Occupy Wall Street’s latest effort to attract immigrants is a march for immigrant workers planned this weekend in New York City.
The rally, organized for Sunday, aims to raise awareness on immigrant issues and to draw immigrants to a social movement that has largely focused on corporate greed. It takes place on International Migrants Day, a U.N. designated day in honor of migrant rights.
Mariano Muñoz, an active member of the Spanish Assembly for Occupy Wall Street, says that it is natural for immigrants – who are large affected by labor abuse and wage theft – to become part of a group that’s fighting for economic equity. He added that, day laborers in particular, are a group susceptible to abuse –often mistreated, underpaid, and sometimes hired by people who simply don’t bother to pay them.
“The message is pretty clear: immigrants are part of the 99 percent – and we need to call for an end to wage theft,” Muñoz said. “I believe immigrants should be at the forefront of the Occupy Wall Street movement.”
The march is being carefully planned in an attempt to prevent the mass arrests that have occurred at other large Occupy rallies across the country. Organizers, who realize that immigrants are fearful of arrests that could lead to deportation, are redoubling efforts to avoid potential confrontation with police. They applied for and received NYC permits and are striving to avoid areas of the city that the police view as sensitive.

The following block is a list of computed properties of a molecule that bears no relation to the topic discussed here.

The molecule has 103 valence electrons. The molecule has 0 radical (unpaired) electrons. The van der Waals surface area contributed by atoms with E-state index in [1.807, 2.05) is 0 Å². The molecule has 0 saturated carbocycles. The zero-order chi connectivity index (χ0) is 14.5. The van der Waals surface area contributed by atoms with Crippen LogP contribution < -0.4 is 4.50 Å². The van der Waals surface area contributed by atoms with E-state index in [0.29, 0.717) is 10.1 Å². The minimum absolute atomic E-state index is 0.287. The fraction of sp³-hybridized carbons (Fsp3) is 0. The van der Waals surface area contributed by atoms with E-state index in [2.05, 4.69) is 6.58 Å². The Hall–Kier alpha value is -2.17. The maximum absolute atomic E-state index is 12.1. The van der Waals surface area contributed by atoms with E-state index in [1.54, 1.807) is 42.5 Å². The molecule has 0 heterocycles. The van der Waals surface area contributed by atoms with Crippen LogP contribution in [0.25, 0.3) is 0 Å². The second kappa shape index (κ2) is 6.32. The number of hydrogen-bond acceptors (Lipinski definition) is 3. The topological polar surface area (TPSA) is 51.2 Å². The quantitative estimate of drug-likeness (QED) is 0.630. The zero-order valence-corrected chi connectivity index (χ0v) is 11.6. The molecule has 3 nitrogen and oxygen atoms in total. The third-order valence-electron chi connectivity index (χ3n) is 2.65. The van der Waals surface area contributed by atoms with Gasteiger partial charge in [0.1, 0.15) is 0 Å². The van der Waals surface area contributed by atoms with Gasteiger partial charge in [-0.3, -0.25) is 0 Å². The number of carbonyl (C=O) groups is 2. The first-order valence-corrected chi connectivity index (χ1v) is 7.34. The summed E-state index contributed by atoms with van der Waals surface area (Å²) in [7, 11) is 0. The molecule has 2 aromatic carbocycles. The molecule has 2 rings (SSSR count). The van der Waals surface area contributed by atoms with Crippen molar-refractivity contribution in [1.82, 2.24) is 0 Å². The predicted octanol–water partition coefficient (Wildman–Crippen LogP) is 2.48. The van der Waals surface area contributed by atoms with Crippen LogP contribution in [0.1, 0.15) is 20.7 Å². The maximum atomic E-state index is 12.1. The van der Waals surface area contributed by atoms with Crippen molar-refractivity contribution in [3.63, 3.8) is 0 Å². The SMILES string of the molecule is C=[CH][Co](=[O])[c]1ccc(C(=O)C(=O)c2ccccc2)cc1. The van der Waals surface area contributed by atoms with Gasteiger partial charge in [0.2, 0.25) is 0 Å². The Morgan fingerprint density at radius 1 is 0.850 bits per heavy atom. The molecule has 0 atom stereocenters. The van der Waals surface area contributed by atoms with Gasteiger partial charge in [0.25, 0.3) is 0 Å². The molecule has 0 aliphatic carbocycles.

The march will start at Foley Square in Lower Manhattan and end a few blocks away at Zuccotti Park, the birthplace of the movement. Occupiers set up camp at Zuccotti Park on September 17 until they were evicted by police two months later.
Some say they hope that out of the immigrant rally comes an Occupy Wall Street that is more culturally diverse and that tackles issues important to immigrants.
“I understand the voices of Latino immigrants are not being fully heard within aims of the Occupy Wall Street movement, but they are in solidarity of immigrant plight,” Muñoz said. “We want to bring them to the table because it’s crucial that immigrants are part of the discussion and decision-making.”
Other Occupy Immigrant marches are planned in San Francisco, Los Angeles, Washington and Boston.
The march comes a month after Latino political leaders in New York organized a walk to try and diversify Occupy Wall Street while it was still camped out at Zuccotti Park.
About 1,000 community members, including black leaders and residents, trekked 11 miles down from Washington Heights to the Wall Street area to take a stand with the popular movement. The city's Public Advocate, Bill de Blasio, and Comptroller John Liu also joined in the march.
Carolyn Salazar can be reached at firstname.lastname@example.org.